Thursday, June 24, 2010

A little of what I am up to

Home again! Last week, I attended Knitters Connection in Columbus Ohio. I had a total blast (yeah, that 80's teen in me won't die). I took a spinning lesson, and learned tons. I bought way too much wool (is there such a thing?), and I spent quality time with dear friends! All in all, a great way to spend my 42 birthday (last Wed.)

The garden is exploding with food! There have been many salads, broccoli, peas, carrots, onions, beets! Soon, I will be swamped with tomatoes. Most of them will need to be canned to enjoy this summer.

I have been putting up lots of berry jams. I should do a video on it because it is super simple.

I have had several job interviews. Next week is THE ONE I think. When the principal called me about the interview, he basically told me what to say in the interview! Wish me luck.

Happy Knitting!

Thursday, June 10, 2010

Grandma Put it All in a Jar!

I have lifted this ode of love to canned goods from Ashley English over at Small Measure. I have been using her book to can many jars of strawberry jam.

Monday, June 07, 2010

Thinking about food

I am making the leap into growing food (my weekly garden updates are evidence of that). While I am enjoying my small garden, I have been putting more thought into where the food I buy comes from. Buying a can of organic corn in the supermarket that has been shipped from who knows where uses more fossil fuels and therefore harms the plant more than local food grown with non-organic practices. I am lucky enough that I am able to supplement what I can't produce in my backyard with locally produced foods, which is much better for the planet.

Local strawberries that I processed and made into the most delicious jam. While I didn't grown them myself, they came from less than 10 miles away.

All cut up and mixed with sugar and fresh squeezed lemon juice, it was hard to save them for the jam!

Dinner last night was so amazing, and so local! The salad and most of the veggies were from my garden. I baked the bread myself, and the eggs were from local, free-range chickens. Very tasty meal.

For dinner tonight, I took beans from my garden, some organic potatoes, and locally produced bacon and made this:

I won't embarrass your dinner by describing how fantastically good this meal was. I can't wait for breakfast tomorrow; more local bacon with free range local eggs, and homemade strawberry jam!

Happy knitting!

Friday, June 04, 2010

Things on my mind

I have become increasingly interested in the idea of backyard or urban homesteading. The name is a little misleading because it isn't really homesteading. Rather, it is about self-sufficiency, independence, greener living, frugal living, and (for me) a more authentic way of life. With the price of so-called "organic" foods so high, the dangers of produce from other countries, and the huge amount of fossil fuels used to bring most goods to the store, I have decided that I want to be a producer, not a consumer.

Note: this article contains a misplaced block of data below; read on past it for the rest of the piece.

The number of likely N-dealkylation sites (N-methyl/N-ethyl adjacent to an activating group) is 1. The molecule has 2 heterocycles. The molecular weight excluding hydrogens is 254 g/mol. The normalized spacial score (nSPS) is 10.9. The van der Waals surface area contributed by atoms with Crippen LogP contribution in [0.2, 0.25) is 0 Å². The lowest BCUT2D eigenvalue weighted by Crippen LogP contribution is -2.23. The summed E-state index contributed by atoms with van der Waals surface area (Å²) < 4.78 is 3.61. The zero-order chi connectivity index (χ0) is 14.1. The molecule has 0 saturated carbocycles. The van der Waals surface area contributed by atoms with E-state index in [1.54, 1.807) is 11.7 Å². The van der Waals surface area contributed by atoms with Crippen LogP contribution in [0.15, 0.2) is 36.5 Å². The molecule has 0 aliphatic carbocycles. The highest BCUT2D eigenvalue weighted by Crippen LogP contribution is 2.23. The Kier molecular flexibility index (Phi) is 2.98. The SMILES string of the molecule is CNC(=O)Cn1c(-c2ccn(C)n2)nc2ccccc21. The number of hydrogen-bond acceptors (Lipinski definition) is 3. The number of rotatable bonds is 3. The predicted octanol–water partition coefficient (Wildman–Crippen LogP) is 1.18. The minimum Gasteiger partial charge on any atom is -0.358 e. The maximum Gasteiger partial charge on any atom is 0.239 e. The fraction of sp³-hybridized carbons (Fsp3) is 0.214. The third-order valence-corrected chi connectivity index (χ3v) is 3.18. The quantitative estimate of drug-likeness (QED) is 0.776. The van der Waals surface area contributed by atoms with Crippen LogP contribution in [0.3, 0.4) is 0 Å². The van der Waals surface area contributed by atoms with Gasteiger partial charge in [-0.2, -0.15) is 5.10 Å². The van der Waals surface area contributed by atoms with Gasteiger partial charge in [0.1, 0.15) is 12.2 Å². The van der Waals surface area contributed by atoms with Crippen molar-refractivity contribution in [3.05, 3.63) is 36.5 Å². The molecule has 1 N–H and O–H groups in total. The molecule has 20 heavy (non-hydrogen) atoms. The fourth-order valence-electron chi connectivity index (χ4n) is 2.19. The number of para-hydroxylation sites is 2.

The idea of producing more of what I use at home seems to be compatible with being a knitter and a spinner (not to mention a quilter, a soap maker, and a home baker). I have become interested in backyard chickens (I am still checking my local laws), and I am obsessed with pygora goats (which I may also be able to keep in town). Angora rabbits are very doable for me right now.

I have had a garden in the past, but this year, I have expanded my garden, and I am growing a wider verity of foods. My plan is to increase my small garden each year until I am able to produce a greater percentage of what I eat. I also plan to buy as much as I can at the local farmer's markets and preserve as much local food as possible for use in the winter months.

So, this post is an update on my urban sustainable homestead.
Sly loves blueberries, so when I saw bushes for sale at the garden center, I had to buy one. There are lots of berries, but this little guy might be ready to eat soon!

Regular readers know that I love my clothesline. It is a simple, easy, and cost effective way to start living more sustainably. Sly built this clothesline for my about 5 years ago. It cost around $50. Every couple of years we spend about $10 on a new line, clothes pins, and other small necessary items.

This is one of my raised beds. I am thrilled with how well everything is doing well, and I have several things close to harvest.

Broccoli that should be ready to eat soon. I am very excited because it is my favorite veggie.

Green beans are another favorite of mine. In addition to my two raised beds, I have a small container garden to increase my harvest.

Another of my container plants has visible signs of life. I use green bell peppers in so many things. I am not sure where this little guy will end up, but I know it will be great.

My first two tomatoes. I am very tempted to fry these little guys in bacon fat right now! I will be up to my eyeballs in tomatoes in just a few weeks. All my plants are covered in cute little, yellow flowers.

I really needed to thin out my lettuce plants, so I had a simple salad with my dinner tonight. The greens were very good, and nice and tender. Now the others will have room to grow nice and big.

Finally, my first attempt at canning. I bought some strawberries from a local farmer's market. There were way more than I would eat, so I thought I would do a small batch of jam. I think they are almost too pretty to eat!

Happy knitting, gardening, and cooking!